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Hopper out to disrupt $800 billion global online travel market

04/03/2019| 10:03:45 AM| 中文

Hopper sells between $1 and $2 billion worth of travel a year for about $18 billion tracked on it, it is still taking a patient long-term strategy.

A Series of Q&A interviews with innovators operating at the intersection of consumer behavior and business transformation: Frederic Lalonde, Founder and CEO, Hopper, a mobile app that predicts airline and hotel prices, allowing travelers to save up to 40%. To date, Hopper has helped 30 million travelers book trips around the world, saving them more than $1.8 billion.

Rogers: When did you start the idea for Hopper and how did the concept evolve?

Lalonde: Hopper was started over a decade ago in 2007. after spending some time at Expedia, I was in shock at how little the category had evolved. Digital travel – travel sold online is an $800 billion global marketplace. And mobile, the segment that we’re in, is about $270 billion. So, for scale, ride-sharing is about $40 billion. So, this is a gigantic market.

And, of course, it’s fragmented. There’s no Amazon of travel. The biggest company has a 10 or 12 percent market share. But, it’s also something that’s kind of boring. The category today looks a lot like it did in 1997.

We started on the web before we pivoted to mobile. It was about aggregating a lot of airline data and a lot of discovery data to answer the query, “Hey. I want to go direct-flight to a beach for $300.00.” So, this mythical discovery use case, it turns out, didn’t work. But, in the process of building that, we discovered that people had an unlimited amount of anxiety around when to purchase a ticket.

And all those online travel agents that played with forecasting, nobody had really taken the customer-centric view and built up the dataset to do it. So, if you look at our history, we’re in year-five of being a consumer app itself and have revenue, but it took us six years and we spent almost $12 million building the data infrastructure to prior to that. 

It’s because we’d aggregated data that had never been pulled out of the legacy systems. We actually found a new dataset – that had been around from the 1960s, but nobody ever thought was valuable. The companies that we bought this data from were throwing it away.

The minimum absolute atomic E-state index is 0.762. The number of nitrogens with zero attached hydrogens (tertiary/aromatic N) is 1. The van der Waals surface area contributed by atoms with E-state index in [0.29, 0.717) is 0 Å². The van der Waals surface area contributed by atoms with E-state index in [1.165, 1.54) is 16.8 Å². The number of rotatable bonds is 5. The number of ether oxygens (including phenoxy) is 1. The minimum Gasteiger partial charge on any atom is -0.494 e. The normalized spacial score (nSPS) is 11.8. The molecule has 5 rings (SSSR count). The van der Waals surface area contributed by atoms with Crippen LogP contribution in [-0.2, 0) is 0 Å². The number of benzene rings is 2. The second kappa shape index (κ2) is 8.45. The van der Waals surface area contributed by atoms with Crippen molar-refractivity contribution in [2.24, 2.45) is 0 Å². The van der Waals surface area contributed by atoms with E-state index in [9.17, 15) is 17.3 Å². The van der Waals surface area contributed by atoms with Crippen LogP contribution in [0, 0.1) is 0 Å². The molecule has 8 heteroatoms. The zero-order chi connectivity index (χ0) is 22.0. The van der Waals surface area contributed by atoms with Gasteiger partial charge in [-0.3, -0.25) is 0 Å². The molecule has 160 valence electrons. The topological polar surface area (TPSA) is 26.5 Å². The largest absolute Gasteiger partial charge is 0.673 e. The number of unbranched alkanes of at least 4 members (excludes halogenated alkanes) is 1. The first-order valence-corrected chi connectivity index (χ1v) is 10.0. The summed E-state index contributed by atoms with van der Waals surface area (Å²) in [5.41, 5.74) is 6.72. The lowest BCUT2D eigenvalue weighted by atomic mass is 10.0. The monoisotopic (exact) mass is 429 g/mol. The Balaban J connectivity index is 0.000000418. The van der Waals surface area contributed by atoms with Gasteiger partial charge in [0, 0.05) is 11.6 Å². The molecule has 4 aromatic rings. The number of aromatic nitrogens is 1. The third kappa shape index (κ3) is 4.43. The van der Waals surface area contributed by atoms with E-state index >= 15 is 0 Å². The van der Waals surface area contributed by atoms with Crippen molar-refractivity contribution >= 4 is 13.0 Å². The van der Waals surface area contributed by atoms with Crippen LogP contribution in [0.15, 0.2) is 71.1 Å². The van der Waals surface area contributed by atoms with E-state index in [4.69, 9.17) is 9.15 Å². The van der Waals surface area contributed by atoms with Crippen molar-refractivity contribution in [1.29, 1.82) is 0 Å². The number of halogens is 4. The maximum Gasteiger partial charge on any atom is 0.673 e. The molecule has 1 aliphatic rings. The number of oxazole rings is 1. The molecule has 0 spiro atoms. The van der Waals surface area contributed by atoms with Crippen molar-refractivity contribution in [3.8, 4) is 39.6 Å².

It took us years to get these deals together and build the infrastructure. We were making our own servers. We had no clear path to revenue and no clear path to monetization. And then we released something on the web and we were very, very quickly told that airlines didn’t really appreciate us sending them free customers. (Laughs). Back in those days, mobile was 12 percent of the category in terms of transactions. So, it’s not like today where it’s half.  I had the chance to work a lot in India when the cheap Android phones hit the market. We saw online travel in India go from 12 percent mobile to 60 percent in one quarter.

So, I made a really crazy bet. After all this time in building a website that people wanted, we shut it down and we built an app. And then we released it in the Apple store.

Rogers: What was the business model?

Lalonde: We weren’t selling tickets, it was just the prediction and the advice. And the idea was very simple. It was: We know the future. Don’t shop for your own airfare. We’ll send you a push notification when things change. And, today, for scale, we send over a billion push notifications. Ninety percent of our revenue comes directly from these push notifications. We sell in 126 countries. And the app is used to track about $18 billion in travel. So, it is a very, very successful value proposition to say, “Don’t do any work and save money.” [Laughs].

It’s what consumers want. Taking a completely different approach on the phone opened up what turned out to be conversational commerce. And I don’t mean a bot, I mean having a long-term dialogue over this new technology. Because the phone is a personal device, it created a completely new type of environment, completely new user acquisition. So, everything about Hopper looks like nothing that I’d seen before in the web world, and it’s why we’re only app-only. But, fundamentally, the genesis remains the same. It’s about using data to create trust and transparency to help consumers, and then assume that through this trust commerce and revenue will happen.

Some 70 percent of what we send to our app users tells them not to buy. So, we are an e-commerce company that spends 70 percent of its resources convincing customers not to transact on us. And we don’t make money in any other way. We don’t do advertising, never will. So, it gives you a sense of how differently we’re built in terms of philosophy.

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